For the first time in 17 years, Singapore residents will have to pay more for water, as the nation seeks to ensure long-term water security.
Details of the increase in water prices for both domestic and non-domestic users will be in the upcoming Budget to be announced on Feb 20, said Minister for the Environment and Water Resources Masagos Zulkifli.
He said on a visit to Singapore's partially completed third desalination plant in Tuas yesterday that water has to be priced correctly to ensure a sustainable supply and reflect the scarcity of the resource.
The tariffs for domestic potable water, calculated monthly, stand at $1.17 per cubic m for the first 40 cubic m, and $1.40 per cubic m thereafter, excluding taxes.
The last price increases were introduced progressively between 1997 and 2000, when tariffs went up by 20 per cent to 100 per centon a sliding scale depending on usage.
The cost of producing and supplying water has increased, because of reliable but more expensive methods such as desalination and the need to renew ageing infrastructure like old production plants and pipes.
"In many countries where it is not priced properly, the water ministry is not able to recoup cost enough to build new assets to replace old assets, and sometimes, assets are just left in disrepair to the extent that even though they may have water, the water cannot get to where it is needed," said Mr Masagos.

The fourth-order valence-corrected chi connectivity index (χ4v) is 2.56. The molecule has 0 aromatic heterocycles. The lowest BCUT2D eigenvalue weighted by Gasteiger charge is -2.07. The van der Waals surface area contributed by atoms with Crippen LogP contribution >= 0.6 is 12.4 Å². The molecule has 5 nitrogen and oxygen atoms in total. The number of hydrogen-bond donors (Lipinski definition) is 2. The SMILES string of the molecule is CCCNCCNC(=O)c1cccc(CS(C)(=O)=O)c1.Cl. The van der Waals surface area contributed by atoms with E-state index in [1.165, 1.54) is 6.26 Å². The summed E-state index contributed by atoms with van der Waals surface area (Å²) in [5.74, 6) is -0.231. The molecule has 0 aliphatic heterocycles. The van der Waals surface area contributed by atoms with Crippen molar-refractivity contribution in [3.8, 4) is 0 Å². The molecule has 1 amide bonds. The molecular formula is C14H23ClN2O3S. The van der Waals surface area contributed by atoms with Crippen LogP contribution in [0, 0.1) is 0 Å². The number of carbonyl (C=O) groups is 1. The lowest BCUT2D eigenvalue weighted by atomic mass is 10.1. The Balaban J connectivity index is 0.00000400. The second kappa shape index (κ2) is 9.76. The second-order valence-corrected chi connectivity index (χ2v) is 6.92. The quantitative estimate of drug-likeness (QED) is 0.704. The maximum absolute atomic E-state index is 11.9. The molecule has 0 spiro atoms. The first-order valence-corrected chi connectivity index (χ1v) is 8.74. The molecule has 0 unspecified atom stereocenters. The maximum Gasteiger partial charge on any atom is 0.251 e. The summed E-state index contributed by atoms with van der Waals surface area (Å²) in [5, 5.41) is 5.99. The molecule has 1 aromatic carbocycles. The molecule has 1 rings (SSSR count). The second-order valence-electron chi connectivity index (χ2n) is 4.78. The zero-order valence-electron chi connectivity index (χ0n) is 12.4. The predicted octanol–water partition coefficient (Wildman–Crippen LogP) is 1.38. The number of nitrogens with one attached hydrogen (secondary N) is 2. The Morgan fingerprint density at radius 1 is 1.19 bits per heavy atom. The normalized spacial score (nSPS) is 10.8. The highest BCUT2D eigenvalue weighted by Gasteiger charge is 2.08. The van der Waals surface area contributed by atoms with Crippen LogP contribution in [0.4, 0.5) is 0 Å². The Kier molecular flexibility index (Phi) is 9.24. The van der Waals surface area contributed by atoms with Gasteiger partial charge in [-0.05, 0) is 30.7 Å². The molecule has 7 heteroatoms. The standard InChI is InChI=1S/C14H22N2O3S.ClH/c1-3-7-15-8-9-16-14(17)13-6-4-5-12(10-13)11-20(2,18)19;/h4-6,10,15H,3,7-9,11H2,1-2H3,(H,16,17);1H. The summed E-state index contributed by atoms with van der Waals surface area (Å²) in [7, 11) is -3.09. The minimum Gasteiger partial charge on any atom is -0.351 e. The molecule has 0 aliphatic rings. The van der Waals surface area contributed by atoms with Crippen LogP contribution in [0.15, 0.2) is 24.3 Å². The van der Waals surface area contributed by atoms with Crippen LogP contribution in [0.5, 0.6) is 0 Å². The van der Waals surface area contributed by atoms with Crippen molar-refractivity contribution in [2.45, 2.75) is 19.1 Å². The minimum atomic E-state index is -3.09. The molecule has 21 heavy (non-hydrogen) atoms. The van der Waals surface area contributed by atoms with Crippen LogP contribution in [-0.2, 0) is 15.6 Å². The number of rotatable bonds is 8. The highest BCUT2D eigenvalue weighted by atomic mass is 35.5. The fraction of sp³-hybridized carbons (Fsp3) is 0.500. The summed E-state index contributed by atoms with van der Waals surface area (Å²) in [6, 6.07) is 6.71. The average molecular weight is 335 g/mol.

"Water is a very critical asset that we have to take care of."
Experts have long called for the relatively inexpensive water prices to be raised in Singapore, as this would encourage people to reduce consumption.
Mr Masagos also noted the importance of diversifying water production methods. "If there is a more prolonged dry season affecting the region, Linggiu will actually run out in about two years. And therefore, we always must be ready to ensure that we have enough assets... to supply water to Singapore."
The Linggiu Reservoir in Johor supplies Singapore with up to 250 million gallons of water a day under an agreement with Johor.
Mr Masagos said that even in a worst-case scenario, Singapore should not need to resort to water rationing, due to its diversified sources.
Desalinated water is the most expensive of Singapore's four National Taps - with the other three being imported water, water from local reservoirs and Newater - given the energy needed to extract salt from seawater at high pressure.
Nonetheless, said Mr Young Joo Chye, director of engineering development and procurement at national water agency PUB, it remains a key pillar of Singapore's water supply strategy. "As a source of water that is independent of rainfall, it bolsters the reliability of our water supply against prolonged periods of dry spells and droughts."
Two desalination plants are now in operation here, meeting up to 25 per cent of Singapore's water demand of 430 million gallons per day. Desalination will meet up to 30 per cent of demand by 2030, when at least five plants are expected to be operational.
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